How will the Fed, Putin, and Inflation affect Real Estate in 2022?

June 13, 2022

How will the Fed, Putin, and Inflation affect Real Estate in 2022?

I called this episode “The Good, the Bad, and the Ugly”.  As you may know, I’m referencing the movie, but I’m really referring to “The Fed, the Putin, and the Inflation”, and how those three will affect the real estate market.

Let’s start with a quote from Elon Musk from CNBC news. According to the article, Musk said, “I think the official numbers actually understate the true magnitude of inflation. And inflation appears to be likely to continue for at least the remainder of this year.”

 In some cases, Musk said, “Tesla suppliers are requesting 20% to 30% cost increases for parts from 2021 to 2022.”

The important thing to note is that people like Musk and a whole bunch of other CEOs are saying inflation is going to continue throughout the year.

The Fed has already confirmed that interest rates are going to continue to go up this year.

But what does this have to do with real estate?

The Ugly: Inflation

Let’s start with the ugly, inflation. As inflation keeps on going up, the only way to try and push it back down, based on the US’s and the world’s experience, is to raise rates.

Let me tell you why.

Sometimes I think we get confused as to what really happens. Some people think that as the Fed increases rates, mortgage rates automatically follow, but it isn’t always the case.

This article from Pocket explains what influences mortgage rates.

It says, “When mortgage lenders have too much business, they raise rates to decrease demand. When business is light, they tend to cut rates to attract more buyers. […] Price inflation pushes rates as well. When inflation is low, rates trend lower. When inflation picks up, so do fixed mortgage rates.”

That’s what’s happening right now. The low rates have been around because we’ve had a lot of borrowing and spending. Plus, wages have gone up over the last few years. And there’s the oil price.

There has been a surge in global oil prices, and who can you blame for it going up so high?

The Bad: War between Ukraine and Russia

Look at what this Wall Street Journal article says, “[...] governments often finance war by printing money or keeping interest rates too low. So whether the immediate burst of inflation precipitated by Russia’s attack persists depends crucially on whether the Federal Reserve and other central banks have the means and inclination to push inflation back down.”

And we know that the Fed is trying, right? That’s the Good in this episode, the Fed is the good one here.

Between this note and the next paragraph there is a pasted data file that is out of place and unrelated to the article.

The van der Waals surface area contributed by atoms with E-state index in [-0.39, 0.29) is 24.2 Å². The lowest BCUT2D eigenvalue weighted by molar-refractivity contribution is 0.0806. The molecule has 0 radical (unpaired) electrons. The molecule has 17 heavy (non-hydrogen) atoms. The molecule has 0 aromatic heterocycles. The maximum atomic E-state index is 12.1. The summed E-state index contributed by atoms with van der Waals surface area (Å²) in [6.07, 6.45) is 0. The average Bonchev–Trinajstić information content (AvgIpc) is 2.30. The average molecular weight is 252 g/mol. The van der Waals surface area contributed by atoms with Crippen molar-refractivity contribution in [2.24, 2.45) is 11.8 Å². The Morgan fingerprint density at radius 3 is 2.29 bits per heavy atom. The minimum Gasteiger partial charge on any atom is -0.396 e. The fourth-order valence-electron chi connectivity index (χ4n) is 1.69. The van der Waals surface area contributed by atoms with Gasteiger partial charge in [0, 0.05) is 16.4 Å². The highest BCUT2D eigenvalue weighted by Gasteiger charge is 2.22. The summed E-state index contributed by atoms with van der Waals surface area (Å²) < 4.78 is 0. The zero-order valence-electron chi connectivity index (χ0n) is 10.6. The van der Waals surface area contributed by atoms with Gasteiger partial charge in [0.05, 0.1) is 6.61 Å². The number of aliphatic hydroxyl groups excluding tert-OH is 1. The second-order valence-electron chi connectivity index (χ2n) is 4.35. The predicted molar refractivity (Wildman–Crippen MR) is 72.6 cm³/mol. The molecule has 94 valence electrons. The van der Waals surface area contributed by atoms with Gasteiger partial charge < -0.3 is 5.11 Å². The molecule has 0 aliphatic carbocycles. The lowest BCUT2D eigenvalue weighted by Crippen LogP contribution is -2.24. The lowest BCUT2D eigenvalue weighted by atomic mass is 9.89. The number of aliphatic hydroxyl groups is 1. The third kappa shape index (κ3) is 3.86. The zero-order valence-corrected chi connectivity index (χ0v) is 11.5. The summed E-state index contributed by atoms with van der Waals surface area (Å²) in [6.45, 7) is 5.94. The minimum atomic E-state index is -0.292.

Things get a little bit worse, according to Mykola Volkivskyi, the former advisor to the Member of Parliament. He says “Today, Europe and the World are facing a sharp rise in food and energy prices. And things will get worse because it’s going to hit the consumer.”

We’ve been globalized. When something hits a place that previously did not touch us, such as Ukraine, it now does.  

Here’s something I discovered when researching. This is why you are seeing oil prices go up.

Newsweek quotes Kaufmann - “‘The quantity of oil that the U.S. imports have little to no effect on the price we pay for crude oil,’ Kaufmann said. ‘There is one global market for crude oil. That global price sets the price for all crude oils, plus or minus a couple of dollars depending on transportation costs and the quality of the crude oil.’”

“‘Suppose the U.S. was self-sufficient in oil and that oil was selling for $70 a barrel, as it was before Russia invaded Ukraine,’ he said. ‘The invasion raises the price for crude oil on the global market to $110,’” the article continues.

This is why we are being affected on the oil side; in case you didn’t know.

The Good: The Fed working to curb inflation

Let’s go back to the Fed. They met early this May and decided to raise the rate, which in essence is going to cause investors to raise mortgage rates.

This article is my favorite because Paul Krugman from NY Times says, “Higher rates will operate largely by hitting the housing market. And over the long term, one big problem with America is that we aren’t building enough housing.”

This guy is brilliant. I need to be friends with him.

“The Fed doesn’t directly determine mortgage rates. Banks deciding how much to charge for loans pay a lot of attention to what they think the Fed will do in the future,” Paul continues. “If they expect short-term rates to go up, they’ll start charging more for home loans right away because they don’t want to tie up their money since they’ll be able to get more later.”

What Paul is saying is that interest rates are going to affect us [the housing market] a lot more than you think.

It’s going to slow down purchases because it’s going to push out those buyers who can’t afford the rate increase.

Closing Thoughts

All of a sudden, in a lot of markets, we’re going to start seeing fewer buyers. It doesn’t mean we’re going into a housing crash, though. It’s more of a slow landing.

In some areas, like Miami and Phoenix, we’ll still see multiple offers. In parts of California and other areas, we’re still seeing that as well.

That won’t affect the market that much, at least not enough to cause the market to crash.

Yet, depending on where the interest rate goes up, I don’t know what will happen. But if it maintains where it is currently, or at least doesn’t shoot past 7%, the housing market will be fine.

That is “The Good, the Bad, and the Ugly”. Inflation is “the Ugly”, the war with [Putin] is “Bad”, and “the Good” is the Fed.

I know a lot of people feel like “How is the Fed good [in this situation]?”

Look, there may be another way to curb inflation, but raising rates is the way we’re going about it right now.

Let’s see how this goes.